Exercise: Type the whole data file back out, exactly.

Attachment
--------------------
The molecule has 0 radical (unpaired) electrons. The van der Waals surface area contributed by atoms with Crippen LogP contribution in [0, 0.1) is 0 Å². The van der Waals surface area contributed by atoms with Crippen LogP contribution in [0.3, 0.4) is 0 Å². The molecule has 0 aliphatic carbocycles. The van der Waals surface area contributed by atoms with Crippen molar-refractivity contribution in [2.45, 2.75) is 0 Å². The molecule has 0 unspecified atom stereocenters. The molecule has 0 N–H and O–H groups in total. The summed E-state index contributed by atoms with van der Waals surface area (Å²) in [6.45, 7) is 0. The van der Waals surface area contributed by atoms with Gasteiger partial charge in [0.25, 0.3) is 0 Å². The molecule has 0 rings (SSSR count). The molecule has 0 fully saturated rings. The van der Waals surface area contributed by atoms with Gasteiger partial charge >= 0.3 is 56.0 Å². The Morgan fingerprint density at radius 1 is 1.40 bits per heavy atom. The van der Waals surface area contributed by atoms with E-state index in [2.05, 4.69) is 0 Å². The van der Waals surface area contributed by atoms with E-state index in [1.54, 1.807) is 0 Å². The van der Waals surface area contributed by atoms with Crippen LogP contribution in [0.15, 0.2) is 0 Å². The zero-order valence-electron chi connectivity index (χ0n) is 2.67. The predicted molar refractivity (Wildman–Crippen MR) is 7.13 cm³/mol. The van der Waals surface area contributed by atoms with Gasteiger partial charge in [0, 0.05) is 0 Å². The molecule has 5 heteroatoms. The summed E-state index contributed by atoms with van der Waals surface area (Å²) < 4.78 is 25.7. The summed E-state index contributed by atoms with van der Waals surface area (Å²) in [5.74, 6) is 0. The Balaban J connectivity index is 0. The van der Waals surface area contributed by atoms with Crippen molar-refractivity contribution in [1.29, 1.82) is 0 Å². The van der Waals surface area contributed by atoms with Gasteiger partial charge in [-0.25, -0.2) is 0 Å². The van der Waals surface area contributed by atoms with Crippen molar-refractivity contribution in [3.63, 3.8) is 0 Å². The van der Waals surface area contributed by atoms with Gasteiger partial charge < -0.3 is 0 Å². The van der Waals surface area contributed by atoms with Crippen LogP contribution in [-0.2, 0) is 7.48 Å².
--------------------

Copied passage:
The molecule has 0 radical (unpaired) electrons. The van der Waals surface area contributed by atoms with Crippen LogP contribution in [0, 0.1) is 0 Å². The van der Waals surface area contributed by atoms with Crippen LogP contribution in [0.3, 0.4) is 0 Å². The molecule has 0 aliphatic carbocycles. The van der Waals surface area contributed by atoms with Crippen molar-refractivity contribution in [2.45, 2.75) is 0 Å². The molecule has 0 unspecified atom stereocenters. The molecule has 0 N–H and O–H groups in total. The summed E-state index contributed by atoms with van der Waals surface area (Å²) in [6.45, 7) is 0. The van der Waals surface area contributed by atoms with Gasteiger partial charge in [0.25, 0.3) is 0 Å². The molecule has 0 rings (SSSR count). The molecule has 0 fully saturated rings. The van der Waals surface area contributed by atoms with Gasteiger partial charge >= 0.3 is 56.0 Å². The Morgan fingerprint density at radius 1 is 1.40 bits per heavy atom. The van der Waals surface area contributed by atoms with E-state index in [2.05, 4.69) is 0 Å². The van der Waals surface area contributed by atoms with E-state index in [1.54, 1.807) is 0 Å². The van der Waals surface area contributed by atoms with Crippen LogP contribution in [0.15, 0.2) is 0 Å². The zero-order valence-electron chi connectivity index (χ0n) is 2.67. The predicted molar refractivity (Wildman–Crippen MR) is 7.13 cm³/mol. The van der Waals surface area contributed by atoms with Gasteiger partial charge in [0, 0.05) is 0 Å². The molecule has 5 heteroatoms. The summed E-state index contributed by atoms with van der Waals surface area (Å²) < 4.78 is 25.7. The summed E-state index contributed by atoms with van der Waals surface area (Å²) in [5.74, 6) is 0. The Balaban J connectivity index is 0. The van der Waals surface area contributed by atoms with Crippen molar-refractivity contribution in [1.29, 1.82) is 0 Å². The van der Waals surface area contributed by atoms with Gasteiger partial charge in [-0.25, -0.2) is 0 Å². The van der Waals surface area contributed by atoms with Crippen molar-refractivity contribution in [3.63, 3.8) is 0 Å². The van der Waals surface area contributed by atoms with Gasteiger partial charge < -0.3 is 0 Å². The van der Waals surface area contributed by atoms with Crippen LogP contribution in [-0.2, 0) is 7.48 Å².